4.1. Timing and Quality of Complementary Feeding
4.2. Complementary Feeding and Clinical Outcome
4.3. Currently Available Recommendations on CF
4.4. Complementary Feeding Strategies for Infants with Oral Dysfunctions
Conflicts of Interest
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|Author, Year||Study Design||Main Findings|
|COMA report, 1994 ||Recommendation||Report of the Working Group on the Weaning Diet of the Committee on Medical Aspects of Food Policy. Recommendations for CF in term infants. Brief specific advice for preterm infants.|
|King, 2009 ||Recommendations||Proposed evidence-based guide for CF tailored to preterm infants.|
|Barachetti, 2018 ||Narrative review||Review of management, timing and health outcomes of CF in preterm infants.|
|Embleton, 2017 ||Commentary on Gupta, 2017||Commentary on the trial by Gupta et al. examining the effect of two different timings of PCF on preterm infants’ growth and clinical outcome|
|Fanaro, 2007 ||Narrative review||Review of growth and feeding issues in preterm infants after hospital discharge, with specific focus on age, type and frequency of complementary foods|
|Fanaro, 2009 ||Narrative review||Review of CF introduction in preterm infants|
|Foote, 2003 ||Narrative review||Overview of CF with a focus on low birth weight and preterm infants|
|Palmer, 2012 ||Narrative review||Available guidelines and current practices regarding PCF; evaluation of possible harms of early introduction of solid foods|
|Peters, 2018 ||Narrative review||Review on nutrition after discharge of preterm infants from the Neonatal Intensive Care Unit, with a focus on CF and allergenic foods|
|Elfzzani, 2019 ||Meta-analysis||Role of nutritional education of family members in supporting CF practices in preterm infants.|
No eligible trials looking at the impact of nutrition education of family members on PCF fulfilled the inclusion criteria of this systematic review.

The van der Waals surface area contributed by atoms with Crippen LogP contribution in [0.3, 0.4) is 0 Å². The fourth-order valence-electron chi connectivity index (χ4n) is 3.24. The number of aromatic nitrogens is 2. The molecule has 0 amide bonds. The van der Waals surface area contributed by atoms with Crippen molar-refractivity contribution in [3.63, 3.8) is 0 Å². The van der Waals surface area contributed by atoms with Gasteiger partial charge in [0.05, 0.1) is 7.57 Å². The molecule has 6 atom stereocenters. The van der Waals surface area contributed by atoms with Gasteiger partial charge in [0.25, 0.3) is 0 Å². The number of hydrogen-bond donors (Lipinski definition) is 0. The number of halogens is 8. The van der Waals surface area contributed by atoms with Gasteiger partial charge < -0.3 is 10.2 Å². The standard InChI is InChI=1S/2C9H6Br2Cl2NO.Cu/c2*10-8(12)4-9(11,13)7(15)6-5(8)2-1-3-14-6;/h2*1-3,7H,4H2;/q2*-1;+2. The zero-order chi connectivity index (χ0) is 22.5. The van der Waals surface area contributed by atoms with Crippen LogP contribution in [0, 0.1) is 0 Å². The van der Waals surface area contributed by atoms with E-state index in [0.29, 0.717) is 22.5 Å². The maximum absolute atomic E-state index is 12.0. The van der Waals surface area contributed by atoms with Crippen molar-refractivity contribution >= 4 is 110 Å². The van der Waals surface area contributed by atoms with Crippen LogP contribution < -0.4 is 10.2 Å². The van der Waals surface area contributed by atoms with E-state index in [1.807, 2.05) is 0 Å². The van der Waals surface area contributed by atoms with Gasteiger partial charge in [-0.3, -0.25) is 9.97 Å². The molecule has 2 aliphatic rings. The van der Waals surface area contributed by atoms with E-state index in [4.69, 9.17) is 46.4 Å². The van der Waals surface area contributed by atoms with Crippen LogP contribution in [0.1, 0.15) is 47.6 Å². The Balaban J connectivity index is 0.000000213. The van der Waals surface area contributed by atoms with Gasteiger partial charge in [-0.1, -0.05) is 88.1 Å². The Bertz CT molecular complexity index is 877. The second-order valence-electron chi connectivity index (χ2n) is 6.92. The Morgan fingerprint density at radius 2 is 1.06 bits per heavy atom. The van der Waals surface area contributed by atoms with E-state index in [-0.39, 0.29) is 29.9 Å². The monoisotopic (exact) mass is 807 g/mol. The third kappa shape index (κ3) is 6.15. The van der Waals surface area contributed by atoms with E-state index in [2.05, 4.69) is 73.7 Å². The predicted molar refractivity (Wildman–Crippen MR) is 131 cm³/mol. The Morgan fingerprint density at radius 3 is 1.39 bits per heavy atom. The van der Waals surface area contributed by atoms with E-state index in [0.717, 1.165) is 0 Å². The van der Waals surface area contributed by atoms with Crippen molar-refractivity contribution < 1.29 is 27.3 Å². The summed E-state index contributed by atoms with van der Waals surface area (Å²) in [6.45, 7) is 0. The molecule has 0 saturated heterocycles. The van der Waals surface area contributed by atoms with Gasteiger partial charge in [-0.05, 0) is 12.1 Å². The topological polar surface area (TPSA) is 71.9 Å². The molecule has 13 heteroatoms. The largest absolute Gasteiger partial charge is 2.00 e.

|Gupta, 2016 ||Study protocol for a meta-analysis||To evaluate the effect and safety of early (at or before four months) vs. late (after four months) initiation of PCF. Both corrected and postnatal age will be examined.|
|Vissers, 2016 ||Study protocol for Vissers, 2018 ||Protocol for a systematic review on the effect of PCF timing on overweight.|
|Vissers, 2018 ||Systematic review||Effect of the timing of CF introduction (early vs. late) on the risk of overweight in preterm infants|
The five included papers (thee RCTs, two cohort studies) showed conflicting results: two RCTs → no significant difference in BMI Z-score between the intervention groups at 12 months of age; one RCT → higher rate of length growth until 12 months in the preterm weaning strategy-group compared with the current best practices; one observational study → inverse relationship between timing of CF and length and weight Z-scores.
|Chawla, 2019 ||Editorial commentary||An overview regarding the CF strategies for preterm infants with bronchopulmonary dysplasia|
|Dusick, 2003 ||Narrative review||A review regarding the nutritional management of infants with dysphagia.|
|Baldassarre, 2018 ||Observational trial||Survey of PCF among Italian primary care pediatricians.|
Heterogeneity in PCF timing (based on infants age, and/or neurodevelopment and/or body weight), quality, and prescription of vitamin D and iron supplements.
|Braid, 2015 ||Observational trial||Analysis of factors associated with early CF in preterm infants from the Early Childhood Longitudinal Study, Birth Cohort (2001–2002).|